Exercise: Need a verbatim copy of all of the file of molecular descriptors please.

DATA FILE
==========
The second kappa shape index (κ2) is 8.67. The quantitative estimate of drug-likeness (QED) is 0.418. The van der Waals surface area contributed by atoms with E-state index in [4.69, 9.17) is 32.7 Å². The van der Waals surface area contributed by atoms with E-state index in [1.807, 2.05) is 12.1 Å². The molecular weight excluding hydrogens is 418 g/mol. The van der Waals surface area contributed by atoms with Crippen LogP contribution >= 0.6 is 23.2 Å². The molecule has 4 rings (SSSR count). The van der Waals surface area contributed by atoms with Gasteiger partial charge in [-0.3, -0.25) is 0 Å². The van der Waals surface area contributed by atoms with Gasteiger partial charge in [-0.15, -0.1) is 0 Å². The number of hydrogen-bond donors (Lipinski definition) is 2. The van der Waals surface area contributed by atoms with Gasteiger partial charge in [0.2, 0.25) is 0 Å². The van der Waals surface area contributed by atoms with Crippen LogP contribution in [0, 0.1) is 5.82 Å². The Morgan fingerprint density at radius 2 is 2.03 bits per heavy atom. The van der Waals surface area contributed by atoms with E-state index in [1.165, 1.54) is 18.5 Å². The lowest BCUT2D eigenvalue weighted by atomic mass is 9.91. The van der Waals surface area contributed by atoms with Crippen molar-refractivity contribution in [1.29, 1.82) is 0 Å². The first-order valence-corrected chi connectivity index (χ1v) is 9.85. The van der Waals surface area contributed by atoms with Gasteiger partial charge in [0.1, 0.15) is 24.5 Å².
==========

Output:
The second kappa shape index (κ2) is 8.67. The quantitative estimate of drug-likeness (QED) is 0.418. The van der Waals surface area contributed by atoms with E-state index in [4.69, 9.17) is 32.7 Å². The van der Waals surface area contributed by atoms with E-state index in [1.807, 2.05) is 12.1 Å². The molecular weight excluding hydrogens is 418 g/mol. The van der Waals surface area contributed by atoms with Crippen LogP contribution >= 0.6 is 23.2 Å². The molecule has 4 rings (SSSR count). The van der Waals surface area contributed by atoms with Gasteiger partial charge in [-0.3, -0.25) is 0 Å². The van der Waals surface area contributed by atoms with Gasteiger partial charge in [-0.15, -0.1) is 0 Å². The number of hydrogen-bond donors (Lipinski definition) is 2. The van der Waals surface area contributed by atoms with Gasteiger partial charge in [0.2, 0.25) is 0 Å². The van der Waals surface area contributed by atoms with Crippen LogP contribution in [0, 0.1) is 5.82 Å². The Morgan fingerprint density at radius 2 is 2.03 bits per heavy atom. The van der Waals surface area contributed by atoms with E-state index in [1.165, 1.54) is 18.5 Å². The lowest BCUT2D eigenvalue weighted by atomic mass is 9.91. The van der Waals surface area contributed by atoms with Crippen molar-refractivity contribution in [1.29, 1.82) is 0 Å². The first-order valence-corrected chi connectivity index (χ1v) is 9.85. The van der Waals surface area contributed by atoms with Gasteiger partial charge in [0.1, 0.15) is 24.5 Å².